Servicing is required annually or every 10,000 miles and Toyota has three levels of service: Intermediate, Full and Full+. These cost £140, £250 and £290 respectively. Cars over five years old qualify for Toyota’s ‘Essential Care’ programme, which sees the price of a minor service drop to just £100 and a major to £180. Independent garages will struggle to match those prices.

In Aygos with air-conditioning, a re-gas is £40, while adding a system ‘cleanse’ to that doubles the price. The brake fluid requires changing every two years at a cost of £40, while the coolant needs doing once a decade, and should set you back £70. Both the petrol and the diesel engine are chain-driven, so there’s no cambelt to change.

Toyota asks around £40 for a set of brake pads, or £100 for discs; shopping around could see those prices drop by around 50%.

Which is the best Toyota Aygo version?

Petrol five-door Aygos with a manual gearbox are most plentiful and easiest to live with, so choose this specification. Look for Blue, Black and Platinum trims or, failing that, go for an Aygo+ to ensure you get at least some equipment.

Toyota Aygo: what to look out for

The first thing to check is the area around the boot for signs of damp. If there’s a prominent Aygo weak spot, it’s here, as the rear window and lights have been known to let in water. Look, feel and smell for any signs of damp and water ingress.

Speaking of leaks, closely inspect the engine, as coolant has been known to escape from the water pumps of both engines. The rear brake cylinders can also weep fluid, so get on your hands and knees to inspect the inside of the rear wheels for any signs of oily wetness – although obviously this will be easier if it hasn’t been raining.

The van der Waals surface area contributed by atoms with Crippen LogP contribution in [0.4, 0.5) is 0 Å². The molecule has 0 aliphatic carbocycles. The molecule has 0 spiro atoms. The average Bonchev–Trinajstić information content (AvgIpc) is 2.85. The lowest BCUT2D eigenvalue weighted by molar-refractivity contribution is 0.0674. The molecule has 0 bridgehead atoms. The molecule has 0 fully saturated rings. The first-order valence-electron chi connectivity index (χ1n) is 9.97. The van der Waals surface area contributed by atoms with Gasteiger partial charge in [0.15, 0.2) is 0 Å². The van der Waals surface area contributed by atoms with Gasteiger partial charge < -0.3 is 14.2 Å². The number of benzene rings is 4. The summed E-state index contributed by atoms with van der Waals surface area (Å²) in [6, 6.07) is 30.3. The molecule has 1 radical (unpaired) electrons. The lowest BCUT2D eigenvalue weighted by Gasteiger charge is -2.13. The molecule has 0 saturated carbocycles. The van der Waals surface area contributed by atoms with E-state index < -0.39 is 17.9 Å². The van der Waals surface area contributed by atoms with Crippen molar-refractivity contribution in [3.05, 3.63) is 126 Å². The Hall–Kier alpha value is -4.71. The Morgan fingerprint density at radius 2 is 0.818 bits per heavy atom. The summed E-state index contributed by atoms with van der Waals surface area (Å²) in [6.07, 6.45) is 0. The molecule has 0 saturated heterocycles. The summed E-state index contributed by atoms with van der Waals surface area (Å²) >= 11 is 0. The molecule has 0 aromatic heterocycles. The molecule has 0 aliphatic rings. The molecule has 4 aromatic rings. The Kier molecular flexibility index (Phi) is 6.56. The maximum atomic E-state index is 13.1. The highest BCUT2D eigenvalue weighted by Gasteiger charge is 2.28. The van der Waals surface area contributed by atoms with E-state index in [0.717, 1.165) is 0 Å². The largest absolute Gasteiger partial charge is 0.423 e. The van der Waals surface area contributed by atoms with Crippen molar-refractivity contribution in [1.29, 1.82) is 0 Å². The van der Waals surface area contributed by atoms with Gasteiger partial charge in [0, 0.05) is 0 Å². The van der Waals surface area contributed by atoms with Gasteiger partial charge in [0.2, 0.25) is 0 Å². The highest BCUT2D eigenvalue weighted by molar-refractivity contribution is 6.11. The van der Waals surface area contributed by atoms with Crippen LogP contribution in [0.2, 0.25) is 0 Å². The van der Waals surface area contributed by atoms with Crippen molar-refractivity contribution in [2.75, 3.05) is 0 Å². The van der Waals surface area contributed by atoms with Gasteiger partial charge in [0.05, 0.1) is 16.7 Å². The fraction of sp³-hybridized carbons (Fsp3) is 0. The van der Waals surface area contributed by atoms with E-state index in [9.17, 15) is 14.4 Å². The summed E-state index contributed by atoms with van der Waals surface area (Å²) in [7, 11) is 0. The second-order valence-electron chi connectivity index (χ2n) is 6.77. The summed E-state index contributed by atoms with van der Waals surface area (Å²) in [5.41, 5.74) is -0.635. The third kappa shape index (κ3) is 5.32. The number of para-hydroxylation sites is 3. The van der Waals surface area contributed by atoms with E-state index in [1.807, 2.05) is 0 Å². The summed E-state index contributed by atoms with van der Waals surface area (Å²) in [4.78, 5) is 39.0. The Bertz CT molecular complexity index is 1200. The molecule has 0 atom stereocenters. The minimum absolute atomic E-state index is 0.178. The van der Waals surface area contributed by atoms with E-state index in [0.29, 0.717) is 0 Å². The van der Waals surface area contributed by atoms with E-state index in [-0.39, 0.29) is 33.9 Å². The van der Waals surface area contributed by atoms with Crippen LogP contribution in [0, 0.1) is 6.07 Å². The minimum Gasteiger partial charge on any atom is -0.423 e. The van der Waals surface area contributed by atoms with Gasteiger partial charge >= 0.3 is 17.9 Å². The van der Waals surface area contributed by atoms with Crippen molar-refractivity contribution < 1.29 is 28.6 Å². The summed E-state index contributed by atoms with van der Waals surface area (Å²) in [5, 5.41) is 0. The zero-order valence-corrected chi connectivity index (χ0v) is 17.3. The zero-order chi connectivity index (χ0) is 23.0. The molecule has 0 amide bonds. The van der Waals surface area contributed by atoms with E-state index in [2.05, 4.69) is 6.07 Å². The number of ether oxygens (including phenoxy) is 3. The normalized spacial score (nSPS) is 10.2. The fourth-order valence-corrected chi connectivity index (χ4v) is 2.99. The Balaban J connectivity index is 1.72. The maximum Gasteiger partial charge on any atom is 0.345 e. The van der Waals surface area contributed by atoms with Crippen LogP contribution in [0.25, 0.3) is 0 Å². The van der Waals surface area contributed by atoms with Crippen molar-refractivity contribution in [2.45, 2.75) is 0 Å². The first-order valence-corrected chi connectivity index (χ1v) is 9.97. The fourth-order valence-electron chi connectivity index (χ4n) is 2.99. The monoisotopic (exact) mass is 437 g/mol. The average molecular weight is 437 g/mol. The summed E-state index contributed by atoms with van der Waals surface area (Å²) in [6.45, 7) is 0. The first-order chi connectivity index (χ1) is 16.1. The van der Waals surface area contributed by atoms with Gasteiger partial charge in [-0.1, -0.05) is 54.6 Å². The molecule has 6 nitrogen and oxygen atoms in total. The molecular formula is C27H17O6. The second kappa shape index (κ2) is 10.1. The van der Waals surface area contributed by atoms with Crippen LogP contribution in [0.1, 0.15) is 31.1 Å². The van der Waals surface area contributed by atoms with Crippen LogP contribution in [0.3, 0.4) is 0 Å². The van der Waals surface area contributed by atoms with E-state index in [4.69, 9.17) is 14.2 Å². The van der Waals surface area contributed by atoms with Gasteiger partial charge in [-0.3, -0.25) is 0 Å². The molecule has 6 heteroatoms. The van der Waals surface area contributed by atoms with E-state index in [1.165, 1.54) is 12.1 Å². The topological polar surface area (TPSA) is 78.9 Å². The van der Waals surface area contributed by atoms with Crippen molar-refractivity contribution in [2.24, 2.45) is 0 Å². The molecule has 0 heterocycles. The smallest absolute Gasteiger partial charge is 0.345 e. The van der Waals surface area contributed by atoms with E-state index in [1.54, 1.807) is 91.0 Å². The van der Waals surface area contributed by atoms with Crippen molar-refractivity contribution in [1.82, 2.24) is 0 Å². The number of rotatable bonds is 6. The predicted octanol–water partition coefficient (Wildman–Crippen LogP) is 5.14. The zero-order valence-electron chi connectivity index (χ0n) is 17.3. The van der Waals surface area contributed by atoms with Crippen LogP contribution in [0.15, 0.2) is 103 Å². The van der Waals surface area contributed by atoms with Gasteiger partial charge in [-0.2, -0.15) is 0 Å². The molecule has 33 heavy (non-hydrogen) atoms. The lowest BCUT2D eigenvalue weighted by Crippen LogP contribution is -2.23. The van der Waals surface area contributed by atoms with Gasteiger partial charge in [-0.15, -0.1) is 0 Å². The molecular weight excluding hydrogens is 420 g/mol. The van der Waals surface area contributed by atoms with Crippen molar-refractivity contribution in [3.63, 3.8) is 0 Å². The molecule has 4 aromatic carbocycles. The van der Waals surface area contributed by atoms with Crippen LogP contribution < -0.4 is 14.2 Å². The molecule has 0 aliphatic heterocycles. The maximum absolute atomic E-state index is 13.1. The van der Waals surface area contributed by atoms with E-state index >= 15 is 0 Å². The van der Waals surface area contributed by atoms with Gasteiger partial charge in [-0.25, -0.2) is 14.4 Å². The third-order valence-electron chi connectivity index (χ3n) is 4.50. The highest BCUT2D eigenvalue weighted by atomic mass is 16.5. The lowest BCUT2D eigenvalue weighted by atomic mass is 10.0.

While you’re down there, check out the condition of the exhaust’s back box (the large cylindrical section) as some have rusted through within a couple of years.

Clutches have also been known to throw up problems, so feel for a high biting point and any sign of ‘slippage’ (where it seems like the engine is losing power). Make sure any Aygo you buy has a recent MoT, too, as catalytic converters are known to fail.

Finally, be aware the Aygo does without a temperature gauge, so it’s tricky to tell when the engine has fully warned up – although there is a warning light to let you know if it’s overheating.

The Mk1 Aygo has been subject to three recalls. The first affects cars with an automatic gearbox built between February 2005 and the end of August 2008 and concerns the accelerator pedal, which could stick open or be slow to return. Aygos made between July and August 2013 should have had a weld on the rear axle inspected and possibly fixed, while cars assembled between June and August 2013 may need a new part for the front shock absorbers. Have a look at the DSVA’s online recall checker tool if you’re at all worried.


The Peugeot 107 and the Citroen 108 should be top of your list if you’re looking at an Aygo, although if you’ve driven one, you’ve driven them all, so choose based on which brand’s styling you prefer. Other alternatives include the Kia Picanto (especially the second generation, from 2011 onwards), the Mk2 Ford Ka (which we’ve also got a used buying guide for), the Hyundai i10 and Fiat Panda.